What are some practical use cases of AnyHashable?

Is it just for ObjC inter-op? For pure Swift code, it's still needed?

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For example, you can create a dictionary with heterogeneous key types

var dict = [AnyHashable: String]()
dict[1] = "integer"
dict["2"] = "string"
print(dict) // [AnyHashable(1): "integer", AnyHashable("2"): "string"]
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It's not precisely as simple as what you said, but in my experience, it's close. See my comment here for my most common use case.

/// A type whose `Hashable` conformance could be auto-synthesized,
/// but either the API provider forgot, or more likely,
/// the API is written in Objective-C, and hasn't been modernized.
public protocol HashableSynthesizable: Hashable { }

public extension HashableSynthesizable {
  static func == (hashable0: Self, hashable1: Self) -> Bool {
    zip(hashable0.hashables, hashable1.hashables).allSatisfy(==)
  }

  func hash(into hasher: inout Hasher) {
    hashables.forEach { hasher.combine($0) }
  }
}

private extension HashableSynthesizable {
  var hashables: [AnyHashable] {
    Mirror(reflecting: self).children
      .compactMap { $0.value as? AnyHashable }
  }
}
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Are there any API's that return AnyHashable? Maybe something in ObjC like NSxxx use AnyHashable and return AnyHashable?

Untyped NSDictionary * is bridged to Swift as [AnyHashable: Any]
Untyped NSSet * is bridged to Swift as Set<AnyHashable>

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// same either way:
let set = NSSet(objects: 1, 2, 3, 4, 5) as Set
//let set = NSSet(array: [1, 2, 3, 4, 5]) as Set
print(type(of: set))    // Set<NSObject>

let first = set.first!  // should this return AnyHashable?
print(type(of: first), first)   // __NSCFNumber 3

Am I using this wrong? Getting Set<NSObject> and element is __NSCFNumber

How to get Set<AnyHashable> out of NSSet?

AnyHashable is useful when you want an enum case to carry an arbitrary Hashable. For example, SwiftUI's enum CoordinateSpace uses AnyHashable:

@available(iOS 13.0, macOS 10.15, tvOS 13.0, watchOS 6.0, *)
public enum CoordinateSpace {

    case global

    case local

    case named(AnyHashable)
}

If an individual case of an enum could be generic, then the named case could be written without AnyHashable:

    case named<H: Hashable>(H)

But that's not allowed. They could have made CoordinateSpace itself generic:

public enum CoordinateSpace<H: Hashable> {
    case global
    case local
    case named(H)
}

But this has other problems. For one, you have to pick some arbitrary Hashable type when you want the global or local space. That is, CoordinateSpace.local is invalid; you have to say something like CoordinateSpace<Int>.local. It also embeds the choice of Hashable into the modified View's type, which means it's part of the modified View's identity (which may be undesirable) and the space name's type can't be changed based on a condition unless you cast to AnyHashable anyway (or use some other way of unifying the space types).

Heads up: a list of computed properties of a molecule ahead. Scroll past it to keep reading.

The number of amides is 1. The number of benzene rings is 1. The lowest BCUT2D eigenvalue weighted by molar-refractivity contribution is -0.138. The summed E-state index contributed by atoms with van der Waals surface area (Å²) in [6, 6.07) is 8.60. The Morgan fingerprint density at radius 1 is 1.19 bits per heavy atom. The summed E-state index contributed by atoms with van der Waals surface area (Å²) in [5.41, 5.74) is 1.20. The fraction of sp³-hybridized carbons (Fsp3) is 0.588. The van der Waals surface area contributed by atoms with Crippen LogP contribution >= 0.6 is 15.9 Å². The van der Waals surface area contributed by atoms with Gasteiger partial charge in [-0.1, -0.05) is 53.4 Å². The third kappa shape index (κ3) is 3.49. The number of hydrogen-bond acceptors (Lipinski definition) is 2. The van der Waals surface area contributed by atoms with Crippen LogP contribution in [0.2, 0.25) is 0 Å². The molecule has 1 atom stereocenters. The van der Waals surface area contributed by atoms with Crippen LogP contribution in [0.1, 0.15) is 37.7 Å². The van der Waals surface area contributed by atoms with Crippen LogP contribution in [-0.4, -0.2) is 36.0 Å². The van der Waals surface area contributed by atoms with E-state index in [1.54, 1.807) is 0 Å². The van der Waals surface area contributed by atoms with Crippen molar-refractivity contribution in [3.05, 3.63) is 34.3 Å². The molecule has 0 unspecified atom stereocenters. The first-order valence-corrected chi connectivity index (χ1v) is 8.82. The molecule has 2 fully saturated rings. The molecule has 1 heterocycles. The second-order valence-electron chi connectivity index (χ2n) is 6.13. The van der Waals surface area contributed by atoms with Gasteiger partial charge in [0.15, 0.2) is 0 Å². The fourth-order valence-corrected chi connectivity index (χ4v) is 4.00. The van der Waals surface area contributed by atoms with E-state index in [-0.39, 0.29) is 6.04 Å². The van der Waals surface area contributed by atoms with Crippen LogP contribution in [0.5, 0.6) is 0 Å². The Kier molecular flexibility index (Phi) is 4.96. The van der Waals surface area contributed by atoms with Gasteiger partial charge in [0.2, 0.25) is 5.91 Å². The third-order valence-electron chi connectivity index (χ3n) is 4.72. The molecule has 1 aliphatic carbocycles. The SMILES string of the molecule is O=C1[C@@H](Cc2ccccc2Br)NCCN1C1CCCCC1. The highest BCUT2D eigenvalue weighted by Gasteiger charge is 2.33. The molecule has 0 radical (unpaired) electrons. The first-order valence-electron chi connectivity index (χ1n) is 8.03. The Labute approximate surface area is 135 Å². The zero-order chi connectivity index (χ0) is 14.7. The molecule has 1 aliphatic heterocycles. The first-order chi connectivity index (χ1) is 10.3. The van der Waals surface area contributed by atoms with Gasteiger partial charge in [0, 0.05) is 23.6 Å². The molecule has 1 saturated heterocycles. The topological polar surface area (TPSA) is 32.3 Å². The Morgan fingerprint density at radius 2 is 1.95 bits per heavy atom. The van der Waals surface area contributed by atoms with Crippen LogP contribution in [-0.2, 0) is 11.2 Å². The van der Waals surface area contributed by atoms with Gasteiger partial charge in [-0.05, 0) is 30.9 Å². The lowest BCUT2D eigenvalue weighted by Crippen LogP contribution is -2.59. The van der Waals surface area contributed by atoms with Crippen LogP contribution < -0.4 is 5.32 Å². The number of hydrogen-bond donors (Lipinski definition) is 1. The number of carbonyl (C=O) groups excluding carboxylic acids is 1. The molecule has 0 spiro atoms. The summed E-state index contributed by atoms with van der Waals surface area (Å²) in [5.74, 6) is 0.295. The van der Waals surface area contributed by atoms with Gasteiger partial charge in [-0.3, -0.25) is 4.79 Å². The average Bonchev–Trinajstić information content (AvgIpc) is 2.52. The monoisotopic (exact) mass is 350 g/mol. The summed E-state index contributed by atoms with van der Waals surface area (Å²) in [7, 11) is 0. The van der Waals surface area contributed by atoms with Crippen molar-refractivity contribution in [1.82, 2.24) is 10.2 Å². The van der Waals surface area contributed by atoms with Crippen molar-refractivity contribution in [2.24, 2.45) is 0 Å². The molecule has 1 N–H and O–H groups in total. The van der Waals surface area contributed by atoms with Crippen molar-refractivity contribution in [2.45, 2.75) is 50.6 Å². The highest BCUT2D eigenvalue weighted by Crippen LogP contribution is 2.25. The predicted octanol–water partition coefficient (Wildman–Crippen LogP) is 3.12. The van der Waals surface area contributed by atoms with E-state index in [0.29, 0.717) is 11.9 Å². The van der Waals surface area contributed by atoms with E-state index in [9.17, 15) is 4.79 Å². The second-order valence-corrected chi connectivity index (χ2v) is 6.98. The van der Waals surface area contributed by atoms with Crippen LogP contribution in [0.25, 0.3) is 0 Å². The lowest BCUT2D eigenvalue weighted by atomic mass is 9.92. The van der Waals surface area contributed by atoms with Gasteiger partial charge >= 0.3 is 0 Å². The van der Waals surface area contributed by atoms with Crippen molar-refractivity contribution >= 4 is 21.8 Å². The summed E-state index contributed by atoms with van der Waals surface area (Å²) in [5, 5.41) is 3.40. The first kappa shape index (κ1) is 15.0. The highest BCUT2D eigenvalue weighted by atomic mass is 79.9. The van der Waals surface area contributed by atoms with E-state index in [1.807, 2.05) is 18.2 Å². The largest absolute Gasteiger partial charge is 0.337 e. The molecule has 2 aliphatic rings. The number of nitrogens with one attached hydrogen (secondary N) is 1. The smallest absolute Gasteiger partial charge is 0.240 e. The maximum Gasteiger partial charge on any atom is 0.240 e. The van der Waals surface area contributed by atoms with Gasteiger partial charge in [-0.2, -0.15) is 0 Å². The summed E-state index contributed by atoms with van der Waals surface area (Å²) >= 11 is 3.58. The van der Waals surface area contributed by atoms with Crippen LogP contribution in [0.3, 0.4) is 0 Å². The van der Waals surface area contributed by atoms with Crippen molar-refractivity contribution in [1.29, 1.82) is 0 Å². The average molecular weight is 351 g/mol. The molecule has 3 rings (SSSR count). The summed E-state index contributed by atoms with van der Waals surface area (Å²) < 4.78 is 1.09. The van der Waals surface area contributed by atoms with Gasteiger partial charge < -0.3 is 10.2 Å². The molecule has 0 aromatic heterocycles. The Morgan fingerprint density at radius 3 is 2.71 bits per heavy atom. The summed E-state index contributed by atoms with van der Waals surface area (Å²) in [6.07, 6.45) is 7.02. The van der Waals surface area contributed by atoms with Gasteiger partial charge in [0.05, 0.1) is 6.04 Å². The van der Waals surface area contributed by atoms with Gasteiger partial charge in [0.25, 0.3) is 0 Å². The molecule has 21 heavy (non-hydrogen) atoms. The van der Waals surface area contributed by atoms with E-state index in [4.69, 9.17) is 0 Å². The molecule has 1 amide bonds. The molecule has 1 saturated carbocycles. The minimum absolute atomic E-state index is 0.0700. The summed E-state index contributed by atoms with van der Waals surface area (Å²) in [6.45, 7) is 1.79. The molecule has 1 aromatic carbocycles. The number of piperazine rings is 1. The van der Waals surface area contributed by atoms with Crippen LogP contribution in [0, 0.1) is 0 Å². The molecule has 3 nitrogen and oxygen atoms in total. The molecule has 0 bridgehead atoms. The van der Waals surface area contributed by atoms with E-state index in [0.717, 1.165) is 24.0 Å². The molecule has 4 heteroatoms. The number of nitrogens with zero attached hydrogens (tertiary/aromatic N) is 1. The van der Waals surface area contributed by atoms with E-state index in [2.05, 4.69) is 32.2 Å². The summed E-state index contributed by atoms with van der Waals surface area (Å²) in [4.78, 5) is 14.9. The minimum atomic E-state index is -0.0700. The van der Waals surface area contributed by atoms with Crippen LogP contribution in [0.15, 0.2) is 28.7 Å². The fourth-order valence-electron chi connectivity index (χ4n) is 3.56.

Also note that AnyHashable is quite magical compared to other Any* type erasers. You get implicit conversion to it:

let space: CoordinateSpace = .named(123) // no `as AnyHashable` needed

and you can cast back from AnyHashable to the concrete type:

let h: AnyHashable = 123
print(h as? Double) // prints nil
print(h as? Int)    // prints Optional(123)

Compare to, for example, AnySequence. There is no implicit conversion to it:

  1> let seq: AnySequence<Int> = [123]
error: repl.swift:1:29: error: cannot convert value of type '[Int]' to specified type 'AnySequence<Int>'
let seq: AnySequence<Int> = [123]
                            ^~~~~

You must manually construct it:

  1> let seq: AnySequence<Int> = .init([123])
seq: AnySequence<Int> = { ... }

And you cannot cast back to the concrete type:

  2> seq as? [Int]
$R0: [Int]? = nil

Even though AnyHashable is type erased, it's still type specific you must know its type in order to cast it back to its original type, right?

How does AnyHashable get this power? NSNumber also can be casted this way to any numeric types and Bool. Compiler special bestow magic to these types? Are there more of these magical types?

Without knowing AnyHashable's special cast ability, I was doing this:

anAnyHashable.base as? Int

now I know it's not necessary to use .base, just cast directly. Even the the doc on .base is show this.. The doc should make clear cast directly on AnyHashable is allowed.

dump(anAnyHashable)

▿ AnyHashable(6)

- value: 6

AnyHashable has this value field, and the type is the actual type. So AnyHashable is very special, like a generic.

The standard library type AnyHashable is written partially in C++

The compiler and the Swift runtime have special support for AnyHashable.

There are other types that have “magical” treatment in the compiler and/or runtime. Two that I can think of off-hand are Error and Optional.

The Error existential type conforms to the Error protocol (this conformance was added so that Result<X, Error> is valid), and the Error existential has a special single-pointer representation (for bridging with Objective-C's NSError).

Optional has too many special treatments to list.

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If you define an API in Objective C that uses NSSet *, then it will be bridged to Swift as Set<AnyHashable>.

Objective C declaration:

#pragma once

#import <Foundation/Foundation.h>

NS_ASSUME_NONNULL_BEGIN

void processSet(NSSet * set);
void processDictionary(NSDictionary * dictionary);

NS_ASSUME_NONNULL_END

Bridged Swift equivalent:

processSet(_ set: Set<AnyHashable>)
processDictionary(_ dictionary: [AnyHashable: Any])
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